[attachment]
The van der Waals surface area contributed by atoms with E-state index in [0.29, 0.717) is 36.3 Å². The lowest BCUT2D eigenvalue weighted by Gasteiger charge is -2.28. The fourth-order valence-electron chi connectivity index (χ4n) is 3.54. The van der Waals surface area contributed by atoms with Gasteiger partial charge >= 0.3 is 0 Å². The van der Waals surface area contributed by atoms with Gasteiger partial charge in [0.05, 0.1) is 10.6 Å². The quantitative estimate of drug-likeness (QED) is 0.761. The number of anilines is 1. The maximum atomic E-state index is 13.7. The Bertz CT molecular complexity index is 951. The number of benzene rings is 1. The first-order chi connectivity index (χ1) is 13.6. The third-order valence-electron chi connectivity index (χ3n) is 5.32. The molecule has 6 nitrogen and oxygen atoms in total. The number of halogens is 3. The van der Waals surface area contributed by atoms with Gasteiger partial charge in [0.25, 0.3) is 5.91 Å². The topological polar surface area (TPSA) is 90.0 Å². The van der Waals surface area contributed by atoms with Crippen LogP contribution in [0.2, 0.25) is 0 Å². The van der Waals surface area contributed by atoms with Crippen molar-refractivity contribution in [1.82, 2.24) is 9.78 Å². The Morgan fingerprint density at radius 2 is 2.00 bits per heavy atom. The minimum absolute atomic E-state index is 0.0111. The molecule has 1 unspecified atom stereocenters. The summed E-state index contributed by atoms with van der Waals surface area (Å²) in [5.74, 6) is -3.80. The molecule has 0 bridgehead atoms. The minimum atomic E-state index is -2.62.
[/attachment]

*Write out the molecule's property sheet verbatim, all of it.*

The van der Waals surface area contributed by atoms with E-state index in [0.29, 0.717) is 36.3 Å². The lowest BCUT2D eigenvalue weighted by Gasteiger charge is -2.28. The fourth-order valence-electron chi connectivity index (χ4n) is 3.54. The van der Waals surface area contributed by atoms with Gasteiger partial charge >= 0.3 is 0 Å². The van der Waals surface area contributed by atoms with Gasteiger partial charge in [0.05, 0.1) is 10.6 Å². The quantitative estimate of drug-likeness (QED) is 0.761. The number of anilines is 1. The maximum atomic E-state index is 13.7. The Bertz CT molecular complexity index is 951. The number of benzene rings is 1. The first-order chi connectivity index (χ1) is 13.6. The third-order valence-electron chi connectivity index (χ3n) is 5.32. The molecule has 6 nitrogen and oxygen atoms in total. The number of halogens is 3. The van der Waals surface area contributed by atoms with Gasteiger partial charge in [0.25, 0.3) is 5.91 Å². The topological polar surface area (TPSA) is 90.0 Å². The van der Waals surface area contributed by atoms with Crippen LogP contribution in [0.2, 0.25) is 0 Å². The van der Waals surface area contributed by atoms with Crippen molar-refractivity contribution in [1.82, 2.24) is 9.78 Å². The Morgan fingerprint density at radius 2 is 2.00 bits per heavy atom. The minimum absolute atomic E-state index is 0.0111. The molecule has 1 unspecified atom stereocenters. The summed E-state index contributed by atoms with van der Waals surface area (Å²) in [5.74, 6) is -3.80. The molecule has 0 bridgehead atoms. The minimum atomic E-state index is -2.62.